The legendary Ian Chappell feels Australia’s capitulation in the first Test against India has exposed their frailties against spin, and said the touring Pat Cummins-led side needs to adapt to the conditions quickly.
He asked Australia to stop thinking about pitches in India and just concentrate on their job.
Spin duo of Ravichandran Ashwin and Ravindra Jadeja bamboozled Australia on a typical red-soil wicket as the visitors crumbled to their lowest total in India — 91 — to suffer an innings defeat inside three days in Nagpur on Saturday.
”The first Test has exposed Australia’s weakness against good spin bowling on turning pitches,” the former Australian captain wrote in his column for ESPNCricinfo. ”If they can ensure this setback doesn’t mean their mental capacity to cope in India is not dented, it will keep them in the series. If they waver, they are in big trouble,” Chappell added.
India faced typical pitch doctoring allegations in the build-up to the Nagpur Test but the Australian batting great opined that it was ”by no means impossible to play on.” ”The noise was exactly that in the case of the pitch. Not unexpectedly, it turned out to be nothing more than a fairly typical first-day Indian red-soil wicket,” Chappell wrote. ”It was by no means impossible to play on, as Marnus Labuschagne and Steve Smith showed, but Australia failed to post a testing first-innings total.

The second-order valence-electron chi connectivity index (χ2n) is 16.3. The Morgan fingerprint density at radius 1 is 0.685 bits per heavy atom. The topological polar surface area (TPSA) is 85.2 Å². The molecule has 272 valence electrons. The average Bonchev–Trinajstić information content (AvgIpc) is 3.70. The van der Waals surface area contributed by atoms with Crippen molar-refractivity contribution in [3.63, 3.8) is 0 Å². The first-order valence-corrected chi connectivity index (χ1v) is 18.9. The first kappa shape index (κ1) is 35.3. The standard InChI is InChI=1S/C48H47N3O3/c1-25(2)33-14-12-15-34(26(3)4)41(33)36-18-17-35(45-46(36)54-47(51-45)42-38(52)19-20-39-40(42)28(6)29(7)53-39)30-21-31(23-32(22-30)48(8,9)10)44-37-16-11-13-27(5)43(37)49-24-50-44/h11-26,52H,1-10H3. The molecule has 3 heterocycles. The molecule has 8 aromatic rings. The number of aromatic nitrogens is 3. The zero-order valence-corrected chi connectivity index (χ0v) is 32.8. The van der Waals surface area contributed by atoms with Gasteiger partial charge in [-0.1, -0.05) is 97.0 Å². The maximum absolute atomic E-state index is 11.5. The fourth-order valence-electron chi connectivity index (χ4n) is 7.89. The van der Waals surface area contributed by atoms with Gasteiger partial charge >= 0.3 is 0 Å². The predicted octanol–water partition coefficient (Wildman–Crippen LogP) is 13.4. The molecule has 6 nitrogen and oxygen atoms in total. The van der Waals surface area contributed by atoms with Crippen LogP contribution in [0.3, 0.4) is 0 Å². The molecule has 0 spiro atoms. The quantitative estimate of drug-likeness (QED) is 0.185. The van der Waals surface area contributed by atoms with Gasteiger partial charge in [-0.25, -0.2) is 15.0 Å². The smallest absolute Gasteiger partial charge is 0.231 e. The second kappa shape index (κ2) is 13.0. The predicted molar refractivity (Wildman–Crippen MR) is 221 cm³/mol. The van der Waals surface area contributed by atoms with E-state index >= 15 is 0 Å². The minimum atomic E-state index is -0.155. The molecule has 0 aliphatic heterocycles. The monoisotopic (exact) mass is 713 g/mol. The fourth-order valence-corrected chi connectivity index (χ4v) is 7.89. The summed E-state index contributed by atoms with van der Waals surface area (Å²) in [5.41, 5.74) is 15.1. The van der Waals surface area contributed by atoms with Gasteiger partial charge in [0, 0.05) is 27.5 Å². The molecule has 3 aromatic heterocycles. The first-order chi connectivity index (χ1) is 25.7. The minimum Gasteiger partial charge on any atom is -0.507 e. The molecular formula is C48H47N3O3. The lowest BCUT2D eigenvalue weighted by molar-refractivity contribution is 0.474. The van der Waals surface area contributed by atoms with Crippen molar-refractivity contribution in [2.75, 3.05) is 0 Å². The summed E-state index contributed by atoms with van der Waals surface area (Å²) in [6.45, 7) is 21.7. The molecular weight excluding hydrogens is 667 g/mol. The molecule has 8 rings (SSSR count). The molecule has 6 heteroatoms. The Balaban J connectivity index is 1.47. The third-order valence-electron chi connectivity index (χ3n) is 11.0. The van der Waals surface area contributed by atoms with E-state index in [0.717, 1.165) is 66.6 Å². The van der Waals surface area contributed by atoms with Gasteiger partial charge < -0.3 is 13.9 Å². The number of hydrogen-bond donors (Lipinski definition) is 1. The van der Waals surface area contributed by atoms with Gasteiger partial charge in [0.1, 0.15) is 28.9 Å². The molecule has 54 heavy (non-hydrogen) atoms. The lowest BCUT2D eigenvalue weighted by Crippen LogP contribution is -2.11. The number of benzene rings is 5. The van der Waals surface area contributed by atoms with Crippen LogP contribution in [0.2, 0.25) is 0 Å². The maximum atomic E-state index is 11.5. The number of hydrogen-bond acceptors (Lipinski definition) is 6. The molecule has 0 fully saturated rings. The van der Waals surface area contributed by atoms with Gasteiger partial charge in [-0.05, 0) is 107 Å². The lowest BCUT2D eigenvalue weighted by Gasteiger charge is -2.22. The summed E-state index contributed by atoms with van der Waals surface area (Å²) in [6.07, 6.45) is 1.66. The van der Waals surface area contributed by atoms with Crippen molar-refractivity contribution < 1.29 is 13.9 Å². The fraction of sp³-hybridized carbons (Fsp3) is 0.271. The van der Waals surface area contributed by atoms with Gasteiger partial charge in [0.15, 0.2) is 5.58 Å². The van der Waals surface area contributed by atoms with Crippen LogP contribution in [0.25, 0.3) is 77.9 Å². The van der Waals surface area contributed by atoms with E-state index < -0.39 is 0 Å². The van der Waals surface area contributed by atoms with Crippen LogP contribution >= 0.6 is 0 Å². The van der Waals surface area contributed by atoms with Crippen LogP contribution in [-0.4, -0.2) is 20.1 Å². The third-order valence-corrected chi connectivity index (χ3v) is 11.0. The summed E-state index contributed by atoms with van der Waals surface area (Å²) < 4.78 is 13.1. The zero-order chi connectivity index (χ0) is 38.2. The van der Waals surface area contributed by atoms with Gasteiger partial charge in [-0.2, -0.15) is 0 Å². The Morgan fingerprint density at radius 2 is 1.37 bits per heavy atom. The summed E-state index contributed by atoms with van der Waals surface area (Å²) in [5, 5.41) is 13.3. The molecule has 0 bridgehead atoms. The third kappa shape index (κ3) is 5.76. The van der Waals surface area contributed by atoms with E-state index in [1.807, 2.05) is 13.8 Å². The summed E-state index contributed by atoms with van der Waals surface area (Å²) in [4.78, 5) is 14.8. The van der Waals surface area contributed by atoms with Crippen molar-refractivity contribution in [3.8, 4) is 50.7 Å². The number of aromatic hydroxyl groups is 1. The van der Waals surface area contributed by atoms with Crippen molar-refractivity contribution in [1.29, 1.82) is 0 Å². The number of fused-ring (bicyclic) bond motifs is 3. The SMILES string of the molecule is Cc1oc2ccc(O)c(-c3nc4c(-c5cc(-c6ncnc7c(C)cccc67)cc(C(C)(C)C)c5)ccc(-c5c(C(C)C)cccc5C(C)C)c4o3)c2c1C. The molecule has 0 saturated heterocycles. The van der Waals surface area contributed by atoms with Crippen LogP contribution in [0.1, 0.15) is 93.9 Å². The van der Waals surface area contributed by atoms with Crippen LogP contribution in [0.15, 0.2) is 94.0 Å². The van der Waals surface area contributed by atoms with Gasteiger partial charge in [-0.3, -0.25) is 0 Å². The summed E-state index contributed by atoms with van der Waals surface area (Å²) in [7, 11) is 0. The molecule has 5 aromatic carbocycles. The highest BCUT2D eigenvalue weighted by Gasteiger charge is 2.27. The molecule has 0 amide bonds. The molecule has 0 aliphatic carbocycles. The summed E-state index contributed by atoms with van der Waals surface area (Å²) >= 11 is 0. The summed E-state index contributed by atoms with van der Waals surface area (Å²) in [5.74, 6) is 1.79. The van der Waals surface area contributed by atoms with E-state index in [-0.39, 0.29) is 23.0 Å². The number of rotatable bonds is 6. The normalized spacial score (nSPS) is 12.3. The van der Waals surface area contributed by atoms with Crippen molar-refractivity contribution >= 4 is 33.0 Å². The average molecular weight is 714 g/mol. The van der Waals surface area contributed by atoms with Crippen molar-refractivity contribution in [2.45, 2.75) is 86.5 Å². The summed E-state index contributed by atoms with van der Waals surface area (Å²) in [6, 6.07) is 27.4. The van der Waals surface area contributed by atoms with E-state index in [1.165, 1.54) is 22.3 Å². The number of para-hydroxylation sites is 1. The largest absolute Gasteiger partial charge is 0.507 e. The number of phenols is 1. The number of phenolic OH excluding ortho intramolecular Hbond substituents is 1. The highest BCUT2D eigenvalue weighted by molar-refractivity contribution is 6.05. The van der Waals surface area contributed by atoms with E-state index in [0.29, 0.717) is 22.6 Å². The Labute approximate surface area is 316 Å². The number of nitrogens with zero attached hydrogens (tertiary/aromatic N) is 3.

”The media making allegations about pitch-doctoring is nothing new. Players need to ignore this little game or else it has a debilitating effect on the visiting team.
”Far too much emphasis is put on how pitches are going to play and on doctoring. It’s worth remembering that both teams have to play on the same pitch,” he added.
He said India currently boast of a strong side and has the ability to win in any conditions.
”The reality is that India have developed into a very strong side all round the world, with a special feel for how to win at home,” the 79-year-old wrote.
Citing example of Rohit Sharma’s ”masterful” century that took India to 400 in the first innings, he wrote: ”If Australia, who have a weakness against spin in India, don’t adapt to conditions quickly, they are going to suffer the same fate that has befallen other visiting sides.” Chappell further questioned the omission of off-spin all-rounder Travis Head. ”The omission of Travis Head, despite his troubles against good spinners, was difficult to fathom. The choice of off-spinner Todd Murphy in his first Test after only seven first-class games was brave. Nevertheless it also displayed great faith in Murphy’s skills,” he wrote.
”In the end the choice Australia made, to favour economy over wicket-taking potential, quickly took its toll and India capitalised on bowlers tiring from a heavy workload,” he added.